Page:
Complex corporate executive employment contracts require careful wealth management planning

Casey Bear |

Complex employment contracts, with untraditional benefits packages and a myriad of equity grants and options, are commonplace at the upper echelons of corporate leadership. It is crucial that these employees understand the facets of the contract, can manage the tax and cash flow implications that could be triggered by some elements of the package, and plan for wealth-building events and milestones accordingly.

At Cranbrook Wealth, our investment professionals are seasoned in reviewing corporate employment contracts and setting a wealth management strategy that aligns with your current lifestyle needs as well as family legacy goals. We typically encourage executives with employment contracts to carefully consider the following areas:

1.  Incorporate your income and equity compensation into a balanced portfolio that matches your risk tolerance. A bundle of corporate equity options and/or restricted shares could put you over-allocated in a concentrated, high-risk asset class when your entire portfolio is considered, so make sure you have an investment professional who can see the entire financial picture and help balance your portfolio accordingly.

2.  Prepare for tax liabilities from equity distributions.  Events that earn you equity positions in the corporation, like a bonus paid, vesting of past grants, or an acquisition agreement, can cause serious tax bills in the coming years. We can partner with your CPA to best prepare you for the tax incurred following an equity distribution, vesting, etc.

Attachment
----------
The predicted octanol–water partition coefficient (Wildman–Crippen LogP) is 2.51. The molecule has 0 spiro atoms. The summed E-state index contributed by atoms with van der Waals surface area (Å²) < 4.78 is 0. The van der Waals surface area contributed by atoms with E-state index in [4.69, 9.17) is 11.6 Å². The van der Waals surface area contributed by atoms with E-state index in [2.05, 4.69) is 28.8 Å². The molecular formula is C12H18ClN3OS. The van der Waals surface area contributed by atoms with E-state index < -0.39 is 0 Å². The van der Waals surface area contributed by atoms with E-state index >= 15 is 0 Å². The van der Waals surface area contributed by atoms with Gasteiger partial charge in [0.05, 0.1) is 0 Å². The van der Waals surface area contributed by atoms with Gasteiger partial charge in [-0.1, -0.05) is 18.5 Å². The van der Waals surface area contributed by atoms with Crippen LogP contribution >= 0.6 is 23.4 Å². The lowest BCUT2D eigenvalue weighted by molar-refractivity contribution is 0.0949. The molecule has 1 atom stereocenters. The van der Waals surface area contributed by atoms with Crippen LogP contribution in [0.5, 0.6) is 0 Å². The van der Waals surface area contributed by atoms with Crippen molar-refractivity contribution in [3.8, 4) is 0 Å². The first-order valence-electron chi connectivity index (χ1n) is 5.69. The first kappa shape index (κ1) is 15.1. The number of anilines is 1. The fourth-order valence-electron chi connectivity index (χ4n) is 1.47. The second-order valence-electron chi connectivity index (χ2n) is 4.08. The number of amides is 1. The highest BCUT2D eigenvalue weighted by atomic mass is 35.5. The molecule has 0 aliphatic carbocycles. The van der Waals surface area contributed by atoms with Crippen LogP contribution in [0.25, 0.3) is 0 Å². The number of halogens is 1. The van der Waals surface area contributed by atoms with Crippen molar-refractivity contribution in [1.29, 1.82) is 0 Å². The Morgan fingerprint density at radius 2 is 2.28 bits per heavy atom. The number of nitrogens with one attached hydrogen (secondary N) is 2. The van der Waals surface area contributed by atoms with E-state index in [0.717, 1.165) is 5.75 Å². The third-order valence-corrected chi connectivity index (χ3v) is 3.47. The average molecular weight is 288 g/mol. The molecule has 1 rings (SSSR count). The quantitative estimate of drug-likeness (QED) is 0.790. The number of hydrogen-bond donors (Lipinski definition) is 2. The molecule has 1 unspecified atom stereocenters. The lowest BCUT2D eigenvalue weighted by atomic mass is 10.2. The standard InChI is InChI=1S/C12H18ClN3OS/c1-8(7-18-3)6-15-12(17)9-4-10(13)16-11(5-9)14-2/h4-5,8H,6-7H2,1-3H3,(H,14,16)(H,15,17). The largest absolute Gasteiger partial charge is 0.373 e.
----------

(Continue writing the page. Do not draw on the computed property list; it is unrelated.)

3.  Consider the use of a low interest rate portfolio margin loan to bridge cash flow gaps.   Many corporate executives are subject to insider trading policies that include lengthy black out periods, executive stock holding requirements, and other restrictions.  This often results in a lot of “compensation” but, at times, very little “cash”.  In these instances we can bridge those gaps using a low interest rate margin loan against the taxable portion of your portfolio.  These loans have extremely competitive interest rates, require no underwriting, and are completed very quickly with simple paperwork.  Once the equity restrictions are lifted, and the stock is sold, the margin loan can be immediately paid off without consequences.  

If you are a corporate executive whose employment contract includes complex factors, get clarity on your individual financial situation and the implications of those terms by consulting with a Cranbrook Wealth investment professional.